Special Issue "Impact of Global Change on Insect Biodiversity in Forests"

A special issue of Forests (ISSN 1999-4907). This special issue belongs to the section "Forest Biodiversity".

Deadline for manuscript submissions: 20 September 2021.

Special Issue Editors

Prof. Dr. Jakub Horák
E-Mail Website
Guest Editor
Faculty of Forestry and Wood Sciences, Czech University of Life Sciences Prague, Kamýcká 1176, CZ-165 21 Prague, Czech Republic
Interests: biodiversity; dead wood; forest ecology; management; saproxylic insects
Dr. Adam Véle
E-Mail Website
Co-Guest Editor
Forestry & Game Management Research Institute, Strnady 136, Jíloviště CZ-252 02, Czech Republic
Interests: ants; biodiversity; biological protection; forest management; pest

Special Issue Information

Dear Colleagues,

Global change (e.g., climate change, land use, pollution, introduced species, biogeochemical cycles, and their synergism) strongly influence native and also production forests. The result is deforestation or changes in the dynamics and structure of forests. Therefore, there is not only a change in environmental conditions but also in insect communities. An insect can be affected directly or indirectly (through environmental conditions, food webs, etc). Insects are an indispensable component of forest ecosystems, and their biodiversity is most important not only for ecosystem functioning, but also for wood production. Therefore, the recent, rapidly growing extinction rates of insects are most definitely alarming. Changes in the abundance or distribution of insect taxa lead to changes in community composition and diversity not only at local but also at wider geographical scales, with implications for ecosystem processes. For these reasons, it is essential to gain sufficient knowledge about the changes in insect biodiversity driven by global change.

This Special Issue of Forests is focused on insect biodiversity in forests under global change. Research articles may focus on the occurrence and population dynamics of individual species or multitaxa studies, in dependence on environmental changes. Studies dealing with the effect of management aimed at promoting biodiversity are also welcome.

Prof. Dr. Jakub Horák
Dr. Adam Véle
Guest Editors

Manuscript Submission Information

Manuscripts should be submitted online at www.mdpi.com by registering and logging in to this website. Once you are registered, click here to go to the submission form. Manuscripts can be submitted until the deadline. All papers will be peer-reviewed. Accepted papers will be published continuously in the journal (as soon as accepted) and will be listed together on the special issue website. Research articles, review articles as well as short communications are invited. For planned papers, a title and short abstract (about 100 words) can be sent to the Editorial Office for announcement on this website.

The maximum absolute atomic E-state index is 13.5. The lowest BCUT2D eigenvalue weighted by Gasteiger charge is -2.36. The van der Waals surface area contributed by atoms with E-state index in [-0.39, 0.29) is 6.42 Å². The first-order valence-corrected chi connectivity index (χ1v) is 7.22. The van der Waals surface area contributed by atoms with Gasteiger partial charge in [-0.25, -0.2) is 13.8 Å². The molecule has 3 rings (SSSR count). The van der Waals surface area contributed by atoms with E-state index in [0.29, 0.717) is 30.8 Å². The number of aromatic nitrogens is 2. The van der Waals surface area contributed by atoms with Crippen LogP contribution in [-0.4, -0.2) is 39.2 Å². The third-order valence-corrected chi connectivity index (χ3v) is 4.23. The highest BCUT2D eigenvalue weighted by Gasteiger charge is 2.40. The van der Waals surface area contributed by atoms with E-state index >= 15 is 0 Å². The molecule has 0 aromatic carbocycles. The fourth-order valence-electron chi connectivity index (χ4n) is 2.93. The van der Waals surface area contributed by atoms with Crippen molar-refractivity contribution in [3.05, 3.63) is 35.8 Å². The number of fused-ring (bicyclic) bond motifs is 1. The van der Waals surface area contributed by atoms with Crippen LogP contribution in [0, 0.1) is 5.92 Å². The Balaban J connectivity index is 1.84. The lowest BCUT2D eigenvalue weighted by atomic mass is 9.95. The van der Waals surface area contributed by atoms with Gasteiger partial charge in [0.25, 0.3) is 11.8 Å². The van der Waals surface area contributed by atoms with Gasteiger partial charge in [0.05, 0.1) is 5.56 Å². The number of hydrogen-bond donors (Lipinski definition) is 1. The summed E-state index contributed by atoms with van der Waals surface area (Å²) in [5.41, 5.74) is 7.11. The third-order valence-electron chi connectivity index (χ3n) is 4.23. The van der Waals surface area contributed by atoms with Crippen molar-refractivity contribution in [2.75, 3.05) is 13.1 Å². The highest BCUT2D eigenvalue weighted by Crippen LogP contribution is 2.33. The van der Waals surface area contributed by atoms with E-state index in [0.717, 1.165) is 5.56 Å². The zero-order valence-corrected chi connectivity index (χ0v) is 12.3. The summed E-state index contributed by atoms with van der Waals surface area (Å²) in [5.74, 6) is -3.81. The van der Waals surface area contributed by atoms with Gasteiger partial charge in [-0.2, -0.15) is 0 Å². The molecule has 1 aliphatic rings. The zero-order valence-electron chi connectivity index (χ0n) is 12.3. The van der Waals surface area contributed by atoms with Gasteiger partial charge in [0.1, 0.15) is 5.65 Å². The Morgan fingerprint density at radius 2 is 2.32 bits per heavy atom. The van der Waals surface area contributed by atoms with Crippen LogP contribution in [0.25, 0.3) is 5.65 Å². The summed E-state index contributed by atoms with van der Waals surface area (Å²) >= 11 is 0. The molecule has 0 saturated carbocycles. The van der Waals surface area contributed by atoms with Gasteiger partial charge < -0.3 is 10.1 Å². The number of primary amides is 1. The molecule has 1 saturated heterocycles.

Submitted manuscripts should not have been published previously, nor be under consideration for publication elsewhere (except conference proceedings papers). All manuscripts are thoroughly refereed through a single-blind peer-review process. A guide for authors and other relevant information for submission of manuscripts is available on the Instructions for Authors page. Forests is an international peer-reviewed open access monthly journal published by MDPI.

Please visit the Instructions for Authors page before submitting a manuscript. The Article Processing Charge (APC) for publication in this open access journal is 1800 CHF (Swiss Francs). Submitted papers should be well formatted and use good English. Authors may use MDPI's English editing service prior to publication or during author revisions.

Keywords

  • biodiversity
  • ecology
  • environment
  • forest
  • global change
  • insect

Published Papers (2 papers)

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Research

Article
Modeling Climatic Influences on Three Parasitoids of Low-Density Spruce Budworm Populations. Part 2: Meteorus trachynotus (Hymenoptera: Braconidae)
Forests 2021, 12(2), 155; https://doi.org/10.3390/f12020155 - 28 Jan 2021
Viewed by 407
Abstract
This is the second article of a series of three where we develop temperature-driven models to describe the seasonal interactions between parasitoids and their hosts which we use to explore the impact of climate on their spatiotemporal biology. Here, we model the biology [...] Read more.